GEOLOGY AND HYDROCHEMICAL CHARACTERISTICS OF THE AKHÜYÜK SPRING (EREĞLİ-KONYA) AND ITS HOT MINERAL WATERS
- 1. Department of Geological Engineering, Faculty of Engineering and Natural Sciences, Konya Technical University, Konya, Turkey
- 2. Department of Geological Engineering, Faculty of Engineering and Natural Sciences, Konya Technical University, Konya, Turkey
- 3. Department of Geological Engineering, Faculty of Engineering and Natural Sciences, Konya Technical University, Konya, Turkey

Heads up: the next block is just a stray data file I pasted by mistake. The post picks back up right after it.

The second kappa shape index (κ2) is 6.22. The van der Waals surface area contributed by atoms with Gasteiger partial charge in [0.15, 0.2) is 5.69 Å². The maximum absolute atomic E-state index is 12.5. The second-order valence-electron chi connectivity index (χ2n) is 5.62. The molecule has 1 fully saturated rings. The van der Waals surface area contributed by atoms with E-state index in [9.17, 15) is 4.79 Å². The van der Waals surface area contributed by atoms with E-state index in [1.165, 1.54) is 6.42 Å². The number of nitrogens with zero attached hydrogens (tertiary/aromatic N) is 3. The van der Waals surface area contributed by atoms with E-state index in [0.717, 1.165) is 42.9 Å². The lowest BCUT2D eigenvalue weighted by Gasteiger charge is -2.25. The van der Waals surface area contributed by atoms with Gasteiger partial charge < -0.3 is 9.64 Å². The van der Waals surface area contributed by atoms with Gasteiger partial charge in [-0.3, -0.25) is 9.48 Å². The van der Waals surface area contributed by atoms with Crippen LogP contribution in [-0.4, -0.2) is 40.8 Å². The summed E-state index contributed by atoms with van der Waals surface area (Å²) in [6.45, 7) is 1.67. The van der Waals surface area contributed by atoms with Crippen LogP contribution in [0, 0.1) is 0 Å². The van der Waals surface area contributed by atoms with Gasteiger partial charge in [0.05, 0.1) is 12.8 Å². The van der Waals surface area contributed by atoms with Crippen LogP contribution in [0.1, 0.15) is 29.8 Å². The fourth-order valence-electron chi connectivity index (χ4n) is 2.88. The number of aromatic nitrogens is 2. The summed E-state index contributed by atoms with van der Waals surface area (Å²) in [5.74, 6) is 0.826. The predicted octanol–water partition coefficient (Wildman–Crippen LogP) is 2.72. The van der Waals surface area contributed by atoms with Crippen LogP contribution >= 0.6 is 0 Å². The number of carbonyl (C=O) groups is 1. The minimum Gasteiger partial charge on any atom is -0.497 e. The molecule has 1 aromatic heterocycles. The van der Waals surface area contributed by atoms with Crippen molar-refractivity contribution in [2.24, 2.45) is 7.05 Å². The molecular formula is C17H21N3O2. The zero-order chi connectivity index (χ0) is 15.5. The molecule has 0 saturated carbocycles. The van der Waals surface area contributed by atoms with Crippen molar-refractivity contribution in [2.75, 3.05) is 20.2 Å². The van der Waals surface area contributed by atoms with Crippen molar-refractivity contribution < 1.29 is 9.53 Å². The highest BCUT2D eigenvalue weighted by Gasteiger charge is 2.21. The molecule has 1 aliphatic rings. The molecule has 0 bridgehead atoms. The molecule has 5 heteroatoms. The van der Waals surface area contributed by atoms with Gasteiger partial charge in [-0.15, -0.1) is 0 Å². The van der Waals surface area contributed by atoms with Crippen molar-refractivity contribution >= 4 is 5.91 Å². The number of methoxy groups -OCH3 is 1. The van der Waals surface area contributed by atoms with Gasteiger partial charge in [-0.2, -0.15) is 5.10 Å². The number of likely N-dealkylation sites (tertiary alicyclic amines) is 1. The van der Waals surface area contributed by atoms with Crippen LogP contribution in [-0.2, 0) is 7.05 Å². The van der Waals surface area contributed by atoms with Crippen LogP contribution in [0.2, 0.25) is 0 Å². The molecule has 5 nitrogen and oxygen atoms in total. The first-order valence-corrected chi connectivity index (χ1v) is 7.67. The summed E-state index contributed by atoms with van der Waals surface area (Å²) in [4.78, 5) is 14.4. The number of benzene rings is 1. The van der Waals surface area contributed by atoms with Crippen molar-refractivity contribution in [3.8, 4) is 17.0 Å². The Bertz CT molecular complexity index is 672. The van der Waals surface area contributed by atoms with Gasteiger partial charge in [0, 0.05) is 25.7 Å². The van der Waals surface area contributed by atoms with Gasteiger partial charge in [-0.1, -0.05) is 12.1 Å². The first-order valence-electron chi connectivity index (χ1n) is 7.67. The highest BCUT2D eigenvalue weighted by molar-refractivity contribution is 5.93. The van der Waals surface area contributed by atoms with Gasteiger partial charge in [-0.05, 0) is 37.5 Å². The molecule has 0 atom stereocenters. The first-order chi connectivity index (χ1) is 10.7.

Abstract: The Akhüyük Spring is located 150 km from Konya province and 9 km from the Ereğli district. In 2023, it was registered as a Natural Site, and investments made by the Ereğli Municipality aim to develop it for thermal tourism and contribute to the regional economy. The study area comprises Tertiary and Quaternary rock formations. The base is formed by the Oligocene-aged Tapir Formation, overlain unconformably by Quaternary alluvium and travertine deposits consisting of dolomitic limestone, anhydrite, gypsum, alluvial gravel, sand, clay, and silt. The hot and mineral waters of Akhüyük emerge along the Akhüyük Fault, with temperatures ranging from 21-28°C and discharge rates between 0.16 - 0.45 L/s. Waters from boreholes have temperatures of 10 - 13°C and discharge rates between 0.05 - 0.32 L/s. These hot mineral waters have a meteoric origin. When they reach the surface along the Akhüyük Fault, the decrease in pressure causes CO2 gas to escape, leading to the precipitation of CaCO3. Carbonate deposition occurs in both directions along the fault, resulting in the formation of a travertine cone with two pointed ends in the NW-SE direction. Two artesian wells are drilled on the axis of the travertine cone. However, these artesian wells have depleted many springs along the Akhüyük Fault. The aquifer for hot mineral waters consists of limestone from the Tapir Formation. The hot mineral waters are saturated with calcite, dolomite, aragonite, anhydrite, and gypsum minerals. According to the semi-logarithmic Schoeller diagram, hot mineral waters and borehole waters have different origins. Based on the Piper diagram, the waters fall into the Zone 5 category, characterized by waters with over 50% carbonate hardness, mainly CaCO3 and MgCO3. According to the Wilcox diagram, Akhüyük spring waters are unsuitable for drinking, while borehole waters are of good quality and suitable for use. According to the U.S. Salinity Laboratory diagram, hot mineral waters fall into category C4S1, indicating they are highly saline and low in sodium.